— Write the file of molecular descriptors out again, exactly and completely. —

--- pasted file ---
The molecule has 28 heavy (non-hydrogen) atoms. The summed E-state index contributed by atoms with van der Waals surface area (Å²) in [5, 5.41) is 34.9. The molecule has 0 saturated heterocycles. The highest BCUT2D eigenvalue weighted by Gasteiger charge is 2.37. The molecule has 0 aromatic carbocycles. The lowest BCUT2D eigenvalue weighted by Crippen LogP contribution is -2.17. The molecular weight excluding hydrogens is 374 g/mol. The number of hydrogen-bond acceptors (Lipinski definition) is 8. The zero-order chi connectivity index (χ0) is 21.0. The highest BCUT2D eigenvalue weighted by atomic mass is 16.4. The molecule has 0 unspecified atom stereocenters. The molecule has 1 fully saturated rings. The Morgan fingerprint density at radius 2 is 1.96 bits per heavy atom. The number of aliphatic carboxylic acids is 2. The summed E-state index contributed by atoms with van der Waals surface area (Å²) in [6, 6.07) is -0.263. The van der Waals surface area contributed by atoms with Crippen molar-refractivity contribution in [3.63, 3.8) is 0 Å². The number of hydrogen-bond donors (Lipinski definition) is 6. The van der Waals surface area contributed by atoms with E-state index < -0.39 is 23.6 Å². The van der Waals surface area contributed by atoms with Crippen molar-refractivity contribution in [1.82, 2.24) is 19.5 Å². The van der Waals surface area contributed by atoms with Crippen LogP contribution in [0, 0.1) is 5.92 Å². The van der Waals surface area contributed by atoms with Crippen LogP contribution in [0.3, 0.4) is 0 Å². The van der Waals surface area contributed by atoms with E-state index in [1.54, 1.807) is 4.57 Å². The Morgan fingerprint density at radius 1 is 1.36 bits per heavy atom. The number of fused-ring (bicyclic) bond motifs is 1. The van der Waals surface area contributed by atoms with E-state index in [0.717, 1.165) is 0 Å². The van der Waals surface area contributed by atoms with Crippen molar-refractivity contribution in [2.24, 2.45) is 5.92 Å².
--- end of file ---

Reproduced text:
The molecule has 28 heavy (non-hydrogen) atoms. The summed E-state index contributed by atoms with van der Waals surface area (Å²) in [5, 5.41) is 34.9. The molecule has 0 saturated heterocycles. The highest BCUT2D eigenvalue weighted by Gasteiger charge is 2.37. The molecule has 0 aromatic carbocycles. The lowest BCUT2D eigenvalue weighted by Crippen LogP contribution is -2.17. The molecular weight excluding hydrogens is 374 g/mol. The number of hydrogen-bond acceptors (Lipinski definition) is 8. The zero-order chi connectivity index (χ0) is 21.0. The highest BCUT2D eigenvalue weighted by atomic mass is 16.4. The molecule has 0 unspecified atom stereocenters. The molecule has 1 fully saturated rings. The Morgan fingerprint density at radius 2 is 1.96 bits per heavy atom. The number of aliphatic carboxylic acids is 2. The summed E-state index contributed by atoms with van der Waals surface area (Å²) in [6, 6.07) is -0.263. The van der Waals surface area contributed by atoms with Crippen molar-refractivity contribution in [3.63, 3.8) is 0 Å². The number of hydrogen-bond donors (Lipinski definition) is 6. The van der Waals surface area contributed by atoms with E-state index < -0.39 is 23.6 Å². The van der Waals surface area contributed by atoms with Crippen molar-refractivity contribution in [1.82, 2.24) is 19.5 Å². The van der Waals surface area contributed by atoms with Crippen LogP contribution in [0, 0.1) is 5.92 Å². The van der Waals surface area contributed by atoms with Crippen LogP contribution in [0.3, 0.4) is 0 Å². The van der Waals surface area contributed by atoms with E-state index in [1.54, 1.807) is 4.57 Å². The Morgan fingerprint density at radius 1 is 1.36 bits per heavy atom. The number of fused-ring (bicyclic) bond motifs is 1. The van der Waals surface area contributed by atoms with E-state index in [0.717, 1.165) is 0 Å². The van der Waals surface area contributed by atoms with Crippen molar-refractivity contribution in [2.24, 2.45) is 5.92 Å².